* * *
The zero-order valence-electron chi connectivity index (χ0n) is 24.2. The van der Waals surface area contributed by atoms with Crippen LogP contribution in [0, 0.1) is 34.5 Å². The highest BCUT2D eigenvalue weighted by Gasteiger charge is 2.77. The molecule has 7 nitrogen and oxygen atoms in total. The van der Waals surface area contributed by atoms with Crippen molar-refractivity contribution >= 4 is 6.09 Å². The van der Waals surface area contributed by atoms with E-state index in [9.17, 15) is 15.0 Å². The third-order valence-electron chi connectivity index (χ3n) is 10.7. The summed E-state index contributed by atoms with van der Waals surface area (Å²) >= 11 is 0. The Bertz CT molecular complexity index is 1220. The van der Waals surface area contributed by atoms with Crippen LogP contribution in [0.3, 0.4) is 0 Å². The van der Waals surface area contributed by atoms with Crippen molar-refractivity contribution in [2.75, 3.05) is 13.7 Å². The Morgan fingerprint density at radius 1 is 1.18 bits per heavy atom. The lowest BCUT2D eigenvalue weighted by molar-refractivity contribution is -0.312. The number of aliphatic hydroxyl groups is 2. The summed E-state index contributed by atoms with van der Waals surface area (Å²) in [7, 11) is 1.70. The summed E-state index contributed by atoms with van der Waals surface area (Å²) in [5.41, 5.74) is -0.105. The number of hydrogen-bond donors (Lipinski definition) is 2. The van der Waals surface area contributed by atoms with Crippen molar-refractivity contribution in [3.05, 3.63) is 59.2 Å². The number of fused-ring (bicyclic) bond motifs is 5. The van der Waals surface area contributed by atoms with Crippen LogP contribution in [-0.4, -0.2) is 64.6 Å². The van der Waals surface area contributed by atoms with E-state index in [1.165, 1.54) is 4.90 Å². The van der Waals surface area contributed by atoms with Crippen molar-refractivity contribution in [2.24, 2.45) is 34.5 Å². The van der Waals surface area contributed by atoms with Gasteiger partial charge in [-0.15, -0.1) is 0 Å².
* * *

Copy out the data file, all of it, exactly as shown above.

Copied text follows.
The zero-order valence-electron chi connectivity index (χ0n) is 24.2. The van der Waals surface area contributed by atoms with Crippen LogP contribution in [0, 0.1) is 34.5 Å². The highest BCUT2D eigenvalue weighted by Gasteiger charge is 2.77. The molecule has 7 nitrogen and oxygen atoms in total. The van der Waals surface area contributed by atoms with Crippen molar-refractivity contribution >= 4 is 6.09 Å². The van der Waals surface area contributed by atoms with E-state index in [9.17, 15) is 15.0 Å². The third-order valence-electron chi connectivity index (χ3n) is 10.7. The summed E-state index contributed by atoms with van der Waals surface area (Å²) >= 11 is 0. The Bertz CT molecular complexity index is 1220. The van der Waals surface area contributed by atoms with Crippen LogP contribution in [0.3, 0.4) is 0 Å². The van der Waals surface area contributed by atoms with Crippen molar-refractivity contribution in [2.75, 3.05) is 13.7 Å². The Morgan fingerprint density at radius 1 is 1.18 bits per heavy atom. The lowest BCUT2D eigenvalue weighted by molar-refractivity contribution is -0.312. The number of aliphatic hydroxyl groups is 2. The summed E-state index contributed by atoms with van der Waals surface area (Å²) in [7, 11) is 1.70. The summed E-state index contributed by atoms with van der Waals surface area (Å²) in [5.41, 5.74) is -0.105. The number of hydrogen-bond donors (Lipinski definition) is 2. The van der Waals surface area contributed by atoms with Crippen molar-refractivity contribution in [3.05, 3.63) is 59.2 Å². The number of fused-ring (bicyclic) bond motifs is 5. The van der Waals surface area contributed by atoms with Crippen LogP contribution in [-0.4, -0.2) is 64.6 Å². The van der Waals surface area contributed by atoms with E-state index in [1.165, 1.54) is 4.90 Å². The van der Waals surface area contributed by atoms with Crippen molar-refractivity contribution in [2.24, 2.45) is 34.5 Å². The van der Waals surface area contributed by atoms with Gasteiger partial charge in [-0.15, -0.1) is 0 Å².